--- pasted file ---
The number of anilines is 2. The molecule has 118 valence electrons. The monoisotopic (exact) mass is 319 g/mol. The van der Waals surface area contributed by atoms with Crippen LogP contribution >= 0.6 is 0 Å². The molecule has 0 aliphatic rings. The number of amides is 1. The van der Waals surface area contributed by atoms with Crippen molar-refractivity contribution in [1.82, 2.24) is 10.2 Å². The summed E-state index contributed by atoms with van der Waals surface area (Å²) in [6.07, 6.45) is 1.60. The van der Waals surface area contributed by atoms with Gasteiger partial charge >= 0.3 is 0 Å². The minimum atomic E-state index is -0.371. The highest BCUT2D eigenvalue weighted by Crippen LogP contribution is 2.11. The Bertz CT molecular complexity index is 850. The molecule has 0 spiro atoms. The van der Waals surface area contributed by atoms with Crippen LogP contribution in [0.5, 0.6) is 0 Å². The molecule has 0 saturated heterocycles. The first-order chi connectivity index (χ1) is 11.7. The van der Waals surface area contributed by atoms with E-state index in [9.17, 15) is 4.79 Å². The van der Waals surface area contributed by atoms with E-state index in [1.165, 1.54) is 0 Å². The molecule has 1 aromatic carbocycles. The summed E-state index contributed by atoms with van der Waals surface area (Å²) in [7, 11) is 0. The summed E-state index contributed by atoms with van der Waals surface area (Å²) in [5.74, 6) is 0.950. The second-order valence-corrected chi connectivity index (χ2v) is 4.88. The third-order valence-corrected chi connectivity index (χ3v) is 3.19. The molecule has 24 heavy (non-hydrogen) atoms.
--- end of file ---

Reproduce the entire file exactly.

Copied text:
The number of anilines is 2. The molecule has 118 valence electrons. The monoisotopic (exact) mass is 319 g/mol. The van der Waals surface area contributed by atoms with Crippen LogP contribution >= 0.6 is 0 Å². The molecule has 0 aliphatic rings. The number of amides is 1. The van der Waals surface area contributed by atoms with Crippen molar-refractivity contribution in [1.82, 2.24) is 10.2 Å². The summed E-state index contributed by atoms with van der Waals surface area (Å²) in [6.07, 6.45) is 1.60. The van der Waals surface area contributed by atoms with Gasteiger partial charge >= 0.3 is 0 Å². The minimum atomic E-state index is -0.371. The highest BCUT2D eigenvalue weighted by Crippen LogP contribution is 2.11. The Bertz CT molecular complexity index is 850. The molecule has 0 spiro atoms. The van der Waals surface area contributed by atoms with Crippen LogP contribution in [0.5, 0.6) is 0 Å². The molecule has 0 saturated heterocycles. The first-order chi connectivity index (χ1) is 11.7. The van der Waals surface area contributed by atoms with E-state index in [9.17, 15) is 4.79 Å². The van der Waals surface area contributed by atoms with E-state index in [1.165, 1.54) is 0 Å². The molecule has 1 aromatic carbocycles. The summed E-state index contributed by atoms with van der Waals surface area (Å²) in [7, 11) is 0. The summed E-state index contributed by atoms with van der Waals surface area (Å²) in [5.74, 6) is 0.950. The second-order valence-corrected chi connectivity index (χ2v) is 4.88. The third-order valence-corrected chi connectivity index (χ3v) is 3.19. The molecule has 24 heavy (non-hydrogen) atoms.